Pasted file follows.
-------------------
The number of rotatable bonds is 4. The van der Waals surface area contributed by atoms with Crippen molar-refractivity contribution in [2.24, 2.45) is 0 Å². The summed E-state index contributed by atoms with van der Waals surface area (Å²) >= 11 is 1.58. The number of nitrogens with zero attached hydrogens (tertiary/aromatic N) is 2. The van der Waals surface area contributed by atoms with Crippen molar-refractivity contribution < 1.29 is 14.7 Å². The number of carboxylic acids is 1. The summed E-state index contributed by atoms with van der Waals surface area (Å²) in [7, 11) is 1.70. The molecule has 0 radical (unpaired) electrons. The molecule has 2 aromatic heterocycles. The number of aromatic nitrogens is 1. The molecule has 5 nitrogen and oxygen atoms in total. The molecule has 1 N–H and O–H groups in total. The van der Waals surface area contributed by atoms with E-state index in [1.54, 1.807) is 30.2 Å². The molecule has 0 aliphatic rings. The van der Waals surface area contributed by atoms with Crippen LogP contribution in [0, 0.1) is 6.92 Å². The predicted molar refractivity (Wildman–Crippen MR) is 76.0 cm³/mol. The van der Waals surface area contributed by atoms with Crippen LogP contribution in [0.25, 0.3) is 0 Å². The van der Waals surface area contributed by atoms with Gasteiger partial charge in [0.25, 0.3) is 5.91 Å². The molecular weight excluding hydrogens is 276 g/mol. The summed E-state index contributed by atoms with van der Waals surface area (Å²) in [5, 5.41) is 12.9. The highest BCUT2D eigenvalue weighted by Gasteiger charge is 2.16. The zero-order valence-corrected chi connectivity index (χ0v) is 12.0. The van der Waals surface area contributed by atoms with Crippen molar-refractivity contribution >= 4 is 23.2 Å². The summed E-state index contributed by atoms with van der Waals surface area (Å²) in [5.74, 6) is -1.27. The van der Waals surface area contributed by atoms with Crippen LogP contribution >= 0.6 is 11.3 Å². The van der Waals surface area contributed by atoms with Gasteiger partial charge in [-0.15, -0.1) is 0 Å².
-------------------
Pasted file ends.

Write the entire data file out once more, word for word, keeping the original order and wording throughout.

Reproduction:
The number of rotatable bonds is 4. The van der Waals surface area contributed by atoms with Crippen molar-refractivity contribution in [2.24, 2.45) is 0 Å². The summed E-state index contributed by atoms with van der Waals surface area (Å²) >= 11 is 1.58. The number of nitrogens with zero attached hydrogens (tertiary/aromatic N) is 2. The van der Waals surface area contributed by atoms with Crippen molar-refractivity contribution < 1.29 is 14.7 Å². The number of carboxylic acids is 1. The summed E-state index contributed by atoms with van der Waals surface area (Å²) in [7, 11) is 1.70. The molecule has 0 radical (unpaired) electrons. The molecule has 2 aromatic heterocycles. The number of aromatic nitrogens is 1. The molecule has 5 nitrogen and oxygen atoms in total. The molecule has 1 N–H and O–H groups in total. The van der Waals surface area contributed by atoms with E-state index in [1.54, 1.807) is 30.2 Å². The molecule has 0 aliphatic rings. The van der Waals surface area contributed by atoms with Crippen LogP contribution in [0, 0.1) is 6.92 Å². The predicted molar refractivity (Wildman–Crippen MR) is 76.0 cm³/mol. The van der Waals surface area contributed by atoms with Crippen LogP contribution in [0.25, 0.3) is 0 Å². The van der Waals surface area contributed by atoms with Gasteiger partial charge in [0.25, 0.3) is 5.91 Å². The molecular weight excluding hydrogens is 276 g/mol. The summed E-state index contributed by atoms with van der Waals surface area (Å²) in [5, 5.41) is 12.9. The highest BCUT2D eigenvalue weighted by Gasteiger charge is 2.16. The zero-order valence-corrected chi connectivity index (χ0v) is 12.0. The van der Waals surface area contributed by atoms with Crippen molar-refractivity contribution >= 4 is 23.2 Å². The summed E-state index contributed by atoms with van der Waals surface area (Å²) in [5.74, 6) is -1.27. The van der Waals surface area contributed by atoms with Crippen LogP contribution >= 0.6 is 11.3 Å². The van der Waals surface area contributed by atoms with Gasteiger partial charge in [-0.15, -0.1) is 0 Å².